The current real estate market has an undeniable impact on the global economy. There is a plethora of information available to those who are interested in investing in international real estate company, however some investors often overlook certain details before making a major purchase. For this reason, it is important to keep these items in mind as you educate yourself about buying and selling international properties:
In order to make any significant profit with a real estate property investment, potential sellers must hold accurate knowledge of local taxation rates and foreign exchange rates. By calculating how much your property will cost when converted into each currency before the sale, you can gain valuable insight about which markets are more favorable for your particular investment. When it comes to taxes, it is important not to overlook any possible charges. According to Investopedia, "In some countries, homeowners are also taxed in a different way than wage earners. In the U.S., for example, homeowners are taxed on property taxes and considered income from property investment when it is sold." You will want to be aware of whether or not your area charges a foreign buyer's tax. For example, Spain added this type of tax in 2004 in order to help drive international investors away from Spanish real estate markets and stimulate growth at home.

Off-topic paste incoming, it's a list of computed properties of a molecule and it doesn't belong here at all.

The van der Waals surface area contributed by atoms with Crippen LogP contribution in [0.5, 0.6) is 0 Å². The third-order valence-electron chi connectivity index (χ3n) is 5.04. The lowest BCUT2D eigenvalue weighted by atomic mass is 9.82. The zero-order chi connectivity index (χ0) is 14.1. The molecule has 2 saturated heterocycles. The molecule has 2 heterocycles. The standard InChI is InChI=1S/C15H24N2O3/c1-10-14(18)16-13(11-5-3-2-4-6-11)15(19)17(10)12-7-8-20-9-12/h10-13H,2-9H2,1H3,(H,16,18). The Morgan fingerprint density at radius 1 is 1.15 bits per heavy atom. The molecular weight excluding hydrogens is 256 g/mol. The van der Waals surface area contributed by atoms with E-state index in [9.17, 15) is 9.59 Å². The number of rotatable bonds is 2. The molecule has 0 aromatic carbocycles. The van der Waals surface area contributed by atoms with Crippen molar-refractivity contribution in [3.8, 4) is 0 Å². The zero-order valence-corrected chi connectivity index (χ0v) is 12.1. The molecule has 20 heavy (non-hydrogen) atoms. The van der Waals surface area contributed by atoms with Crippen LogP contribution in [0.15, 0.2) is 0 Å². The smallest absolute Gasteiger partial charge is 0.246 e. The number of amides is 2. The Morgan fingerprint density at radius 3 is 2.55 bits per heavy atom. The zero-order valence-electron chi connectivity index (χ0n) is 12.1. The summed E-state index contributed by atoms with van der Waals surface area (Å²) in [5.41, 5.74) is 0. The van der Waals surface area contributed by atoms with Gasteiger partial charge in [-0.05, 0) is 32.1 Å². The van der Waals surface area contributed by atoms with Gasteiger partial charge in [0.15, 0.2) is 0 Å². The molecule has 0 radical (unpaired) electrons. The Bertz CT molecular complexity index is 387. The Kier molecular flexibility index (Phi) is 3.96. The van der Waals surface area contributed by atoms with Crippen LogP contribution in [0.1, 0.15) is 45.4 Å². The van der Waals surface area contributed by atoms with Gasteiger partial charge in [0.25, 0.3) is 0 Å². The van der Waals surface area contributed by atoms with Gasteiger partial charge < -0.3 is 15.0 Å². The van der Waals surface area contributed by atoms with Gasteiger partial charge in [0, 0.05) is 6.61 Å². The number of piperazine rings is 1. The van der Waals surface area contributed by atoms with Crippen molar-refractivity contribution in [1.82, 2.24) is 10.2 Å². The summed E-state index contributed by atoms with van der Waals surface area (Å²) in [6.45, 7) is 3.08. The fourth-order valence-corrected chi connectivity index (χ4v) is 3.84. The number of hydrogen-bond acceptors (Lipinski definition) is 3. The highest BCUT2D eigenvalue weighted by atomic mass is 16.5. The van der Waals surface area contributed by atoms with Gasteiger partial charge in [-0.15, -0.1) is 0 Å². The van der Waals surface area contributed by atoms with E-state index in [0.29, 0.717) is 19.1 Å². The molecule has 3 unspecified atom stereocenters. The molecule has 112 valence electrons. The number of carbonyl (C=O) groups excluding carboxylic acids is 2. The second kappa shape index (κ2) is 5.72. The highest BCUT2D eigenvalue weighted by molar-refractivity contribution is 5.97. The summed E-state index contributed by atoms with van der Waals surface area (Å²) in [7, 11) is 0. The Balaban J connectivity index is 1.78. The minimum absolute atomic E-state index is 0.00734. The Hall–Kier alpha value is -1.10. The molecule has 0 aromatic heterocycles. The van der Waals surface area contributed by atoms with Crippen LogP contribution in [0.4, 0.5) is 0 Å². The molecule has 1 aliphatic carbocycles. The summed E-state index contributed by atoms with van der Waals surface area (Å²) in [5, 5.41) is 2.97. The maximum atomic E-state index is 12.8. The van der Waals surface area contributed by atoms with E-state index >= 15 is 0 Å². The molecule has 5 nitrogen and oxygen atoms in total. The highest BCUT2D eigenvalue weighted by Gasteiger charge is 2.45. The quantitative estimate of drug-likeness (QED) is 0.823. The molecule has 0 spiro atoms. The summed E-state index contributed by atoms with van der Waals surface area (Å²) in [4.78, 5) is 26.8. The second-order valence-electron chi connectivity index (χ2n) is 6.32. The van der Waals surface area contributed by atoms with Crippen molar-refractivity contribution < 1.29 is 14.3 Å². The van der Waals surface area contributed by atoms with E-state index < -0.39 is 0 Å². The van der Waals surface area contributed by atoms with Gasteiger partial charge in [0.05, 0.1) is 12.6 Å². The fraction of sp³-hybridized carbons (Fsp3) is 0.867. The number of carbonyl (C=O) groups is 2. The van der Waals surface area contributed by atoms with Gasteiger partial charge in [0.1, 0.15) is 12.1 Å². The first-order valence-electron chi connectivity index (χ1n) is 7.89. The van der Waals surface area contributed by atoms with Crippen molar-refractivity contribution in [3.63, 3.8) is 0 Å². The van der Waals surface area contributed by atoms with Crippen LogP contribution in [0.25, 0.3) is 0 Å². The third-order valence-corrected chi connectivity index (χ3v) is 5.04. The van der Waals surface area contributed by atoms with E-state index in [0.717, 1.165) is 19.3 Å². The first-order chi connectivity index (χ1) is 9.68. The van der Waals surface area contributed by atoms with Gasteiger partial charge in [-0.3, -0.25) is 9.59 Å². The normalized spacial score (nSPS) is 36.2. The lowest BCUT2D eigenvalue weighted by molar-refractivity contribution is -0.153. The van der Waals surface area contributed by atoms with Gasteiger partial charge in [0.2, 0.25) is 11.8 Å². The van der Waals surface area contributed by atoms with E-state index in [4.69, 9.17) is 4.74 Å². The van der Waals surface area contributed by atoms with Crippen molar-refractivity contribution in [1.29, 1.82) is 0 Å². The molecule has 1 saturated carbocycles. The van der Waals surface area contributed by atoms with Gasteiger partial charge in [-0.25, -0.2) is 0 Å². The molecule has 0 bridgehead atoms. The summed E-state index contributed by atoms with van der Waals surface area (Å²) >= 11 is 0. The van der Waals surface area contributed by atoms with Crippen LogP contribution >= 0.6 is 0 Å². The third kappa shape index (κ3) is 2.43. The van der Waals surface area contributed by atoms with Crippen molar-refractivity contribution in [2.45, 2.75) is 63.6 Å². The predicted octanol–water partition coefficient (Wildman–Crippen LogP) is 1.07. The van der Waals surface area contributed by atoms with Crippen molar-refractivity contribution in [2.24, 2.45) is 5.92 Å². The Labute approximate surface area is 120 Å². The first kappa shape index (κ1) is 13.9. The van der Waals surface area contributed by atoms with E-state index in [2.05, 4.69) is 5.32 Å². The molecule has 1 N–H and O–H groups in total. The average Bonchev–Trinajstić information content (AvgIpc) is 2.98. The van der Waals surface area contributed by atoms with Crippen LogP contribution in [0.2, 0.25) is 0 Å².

As with any large investment, it is important that you understand the possible risks involved before making a purchase. For example, according to the Portland Business Journal: "The cost of international funding and the relative insufficiencies of the U.S. and international regulation have created a daunting landscape for risk." As you are assessing your interest in a specific country, it is important that you evaluate the risks and rewards associated with making your purchase.
Most investors are aware of the challenges involved in a real estate investment, however there are also several challenges associated with investing abroad that can be particularly difficult to get used to. For example, the large financial and logistical costs associated with foreign real estate can cause some investors to become uncomfortable when they are abroad.
According to a September 2011 article in The Globe and Mail, many European countries are now encouraging investors to keep their money within domestic markets as opposed to allowing them to invest abroad. In the article it is noted that "Europe's real estate markets have been weak, making foreign investment less appealing".
Thanks for taking the time to read this article. We hope you have gained some insight into how you can research an investment before deciding whether or not it is right for you.